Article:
• According to the ejusdem generis rule, when general wording follows a specific list of events, the general wording will be interpreted in light of the specific list of events. In this context it means that when a broad "catch-all" phrase, such as "anything beyond the reasonable control of the parties", follows a list of more specific force majeure events, the catch-all phrase will be limited to events analogous to the listed events. Wording such as "including, but not limited to, ..." seeks to subvert this rule.

Insufficient thought given to the force majeure clause

Clauses such as indemnity and capping of liability are often fiercely negotiated, but other clauses such as force majeure are not. Lack of thought as to the composition of the force majeure clause can be very costly.

Key force majeure law takeaways

  • The effect of a force majeure clause is that it enables the non-performing party to escape liability for failing to perform contractual obligations as a result of the force majeure event.
  • Parties cannot invoke a force majeure clause if they are relying on their own acts or omissions.
  • The seller should insist on a force majeure clause, and then keep it a wide as possible.
  • The buyer should resist the clause in the contract or keep it as narrow as possible, as non-compensated supply interruptions can be very damaging.
Problematic Contract Terms Service

Footnotes

1 Paradine v Jane (1647) 82 ER 897.

2 Taylor v Caldwell (1863) 122 ER 309.

3 Codelfa Construction Pty Ltd v State Rail Authority of NSW (1982) 149 CLR 337.

4 Taylor v Caldwell (1863) 122 ER 309.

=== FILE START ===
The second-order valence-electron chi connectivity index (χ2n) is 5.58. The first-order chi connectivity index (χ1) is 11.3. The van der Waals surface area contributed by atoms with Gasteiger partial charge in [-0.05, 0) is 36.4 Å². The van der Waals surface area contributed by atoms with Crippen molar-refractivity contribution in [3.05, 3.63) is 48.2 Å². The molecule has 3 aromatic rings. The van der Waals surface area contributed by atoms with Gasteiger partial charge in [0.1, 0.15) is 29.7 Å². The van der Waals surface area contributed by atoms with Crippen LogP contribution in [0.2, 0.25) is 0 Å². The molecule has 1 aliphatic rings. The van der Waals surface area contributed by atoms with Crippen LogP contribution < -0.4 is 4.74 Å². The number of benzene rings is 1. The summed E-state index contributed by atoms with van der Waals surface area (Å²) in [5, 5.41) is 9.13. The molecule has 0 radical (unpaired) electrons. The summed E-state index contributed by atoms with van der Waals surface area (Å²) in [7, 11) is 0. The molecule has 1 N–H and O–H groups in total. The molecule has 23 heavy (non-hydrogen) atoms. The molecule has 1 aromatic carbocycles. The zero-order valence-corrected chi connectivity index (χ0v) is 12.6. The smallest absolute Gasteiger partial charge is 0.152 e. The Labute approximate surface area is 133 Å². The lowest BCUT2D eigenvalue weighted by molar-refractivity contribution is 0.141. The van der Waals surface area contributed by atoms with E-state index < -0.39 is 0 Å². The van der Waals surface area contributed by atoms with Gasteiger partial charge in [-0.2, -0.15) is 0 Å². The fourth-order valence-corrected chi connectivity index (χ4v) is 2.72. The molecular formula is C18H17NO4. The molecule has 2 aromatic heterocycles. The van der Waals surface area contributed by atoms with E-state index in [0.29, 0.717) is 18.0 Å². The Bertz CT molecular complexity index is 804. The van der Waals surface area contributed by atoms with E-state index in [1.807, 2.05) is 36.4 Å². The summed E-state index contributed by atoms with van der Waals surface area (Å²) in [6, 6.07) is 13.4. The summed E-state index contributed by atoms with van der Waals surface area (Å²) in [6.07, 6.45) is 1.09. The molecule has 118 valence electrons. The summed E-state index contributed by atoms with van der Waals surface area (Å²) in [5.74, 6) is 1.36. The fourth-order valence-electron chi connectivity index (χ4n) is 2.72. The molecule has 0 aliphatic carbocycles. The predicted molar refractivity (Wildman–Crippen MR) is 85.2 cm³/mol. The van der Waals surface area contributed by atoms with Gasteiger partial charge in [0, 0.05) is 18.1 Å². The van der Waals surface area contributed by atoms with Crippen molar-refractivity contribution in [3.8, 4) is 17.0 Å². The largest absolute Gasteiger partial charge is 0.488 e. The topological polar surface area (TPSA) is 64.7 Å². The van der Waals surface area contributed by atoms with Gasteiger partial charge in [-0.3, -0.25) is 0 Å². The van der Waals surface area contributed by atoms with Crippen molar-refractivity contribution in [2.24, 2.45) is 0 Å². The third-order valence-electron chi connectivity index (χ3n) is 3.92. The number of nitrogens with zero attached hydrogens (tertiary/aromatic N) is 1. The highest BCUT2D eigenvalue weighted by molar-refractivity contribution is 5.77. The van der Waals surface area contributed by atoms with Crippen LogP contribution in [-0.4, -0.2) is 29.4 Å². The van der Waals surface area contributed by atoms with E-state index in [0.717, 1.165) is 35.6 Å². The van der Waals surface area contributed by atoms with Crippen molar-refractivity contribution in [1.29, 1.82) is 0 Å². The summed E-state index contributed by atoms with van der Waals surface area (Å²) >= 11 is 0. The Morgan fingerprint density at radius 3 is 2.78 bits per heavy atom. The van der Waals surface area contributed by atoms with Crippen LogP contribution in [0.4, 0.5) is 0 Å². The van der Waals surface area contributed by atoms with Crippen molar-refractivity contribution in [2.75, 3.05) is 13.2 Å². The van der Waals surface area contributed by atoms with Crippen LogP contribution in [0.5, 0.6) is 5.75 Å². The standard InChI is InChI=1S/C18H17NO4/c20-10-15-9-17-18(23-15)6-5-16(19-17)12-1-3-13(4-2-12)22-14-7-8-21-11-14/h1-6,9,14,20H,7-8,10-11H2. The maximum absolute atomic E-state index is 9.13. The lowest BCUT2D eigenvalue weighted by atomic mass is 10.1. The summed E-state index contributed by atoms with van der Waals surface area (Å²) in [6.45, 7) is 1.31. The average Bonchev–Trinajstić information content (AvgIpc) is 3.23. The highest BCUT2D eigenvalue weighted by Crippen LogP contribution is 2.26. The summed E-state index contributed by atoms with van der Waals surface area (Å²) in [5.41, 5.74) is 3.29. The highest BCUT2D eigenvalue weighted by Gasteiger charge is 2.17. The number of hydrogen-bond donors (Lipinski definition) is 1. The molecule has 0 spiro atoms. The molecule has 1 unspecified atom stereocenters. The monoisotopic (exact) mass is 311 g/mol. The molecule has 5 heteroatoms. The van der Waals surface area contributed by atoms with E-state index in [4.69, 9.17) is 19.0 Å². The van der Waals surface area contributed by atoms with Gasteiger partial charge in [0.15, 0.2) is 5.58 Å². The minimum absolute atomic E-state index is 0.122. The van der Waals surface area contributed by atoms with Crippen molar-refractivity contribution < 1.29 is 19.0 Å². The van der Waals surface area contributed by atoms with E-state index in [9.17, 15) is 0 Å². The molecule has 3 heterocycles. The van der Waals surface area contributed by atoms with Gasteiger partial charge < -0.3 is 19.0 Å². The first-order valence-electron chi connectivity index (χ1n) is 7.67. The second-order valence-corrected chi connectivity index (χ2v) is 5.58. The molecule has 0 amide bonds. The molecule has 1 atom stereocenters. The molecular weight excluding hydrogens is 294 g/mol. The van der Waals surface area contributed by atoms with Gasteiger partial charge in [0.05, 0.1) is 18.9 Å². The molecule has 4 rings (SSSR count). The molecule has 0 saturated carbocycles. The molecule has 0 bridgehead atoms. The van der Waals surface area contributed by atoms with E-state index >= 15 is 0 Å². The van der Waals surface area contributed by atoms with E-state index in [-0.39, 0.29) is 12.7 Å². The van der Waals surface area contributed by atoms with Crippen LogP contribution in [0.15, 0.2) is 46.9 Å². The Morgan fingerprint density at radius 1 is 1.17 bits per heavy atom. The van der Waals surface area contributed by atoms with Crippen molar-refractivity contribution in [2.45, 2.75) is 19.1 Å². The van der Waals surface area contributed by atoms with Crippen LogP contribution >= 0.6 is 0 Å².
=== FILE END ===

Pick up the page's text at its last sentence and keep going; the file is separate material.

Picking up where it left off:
5 Scanlans New Neon Ltd v Tooheys Ltd (1943) 67 CLR 169.

6 Codelfa Construction Pty Ltd v State Rail Authority of NSW (1982) 149 CLR 337.

7 Krell v Henry (1903) 2 KB 740.

8 Metropolitan Water Board v Dick, Kerr & Co Ltd (1918) AC 119.

9 Davis Contractors Limited v Fareham Urban District Council (1956) AC 969.

10 Claude Neon v Hardie (1970) Qd R 93.

11 Maritime National Fish Ltd v Ocean Trawlers Ltd (1935) AC 524.

12 Tsakiroglou & Co Ltd v Noblee Thorl Gmbh (1962) AC 93.

13 Fibrosa Spolka Ackyjna v Fairbairn Lawson Combe Barbour Ltd (1943) AC 32.

14 Codelfa Construction Pty Ltd v State Rail Authority of NSW (1982) 149 CLR 337.

15 Matsoukis v Priestman & Co (1915) 1 KB 681.

16 Lebeaupin v Richard Crispin & Co (1920) 2 KB 714.

17 The Commissioner of Railways (WA) v Stewart and Others (1936) 56 CLR 520.

This publication does not deal with every important topic or change in law and is not intended to be relied upon as a substitute for legal or other advice that may be relevant to the reader's specific circumstances. If you have found this publication of interest and would like to know more or wish to obtain legal advice relevant to your circumstances please contact one of the named individuals listed.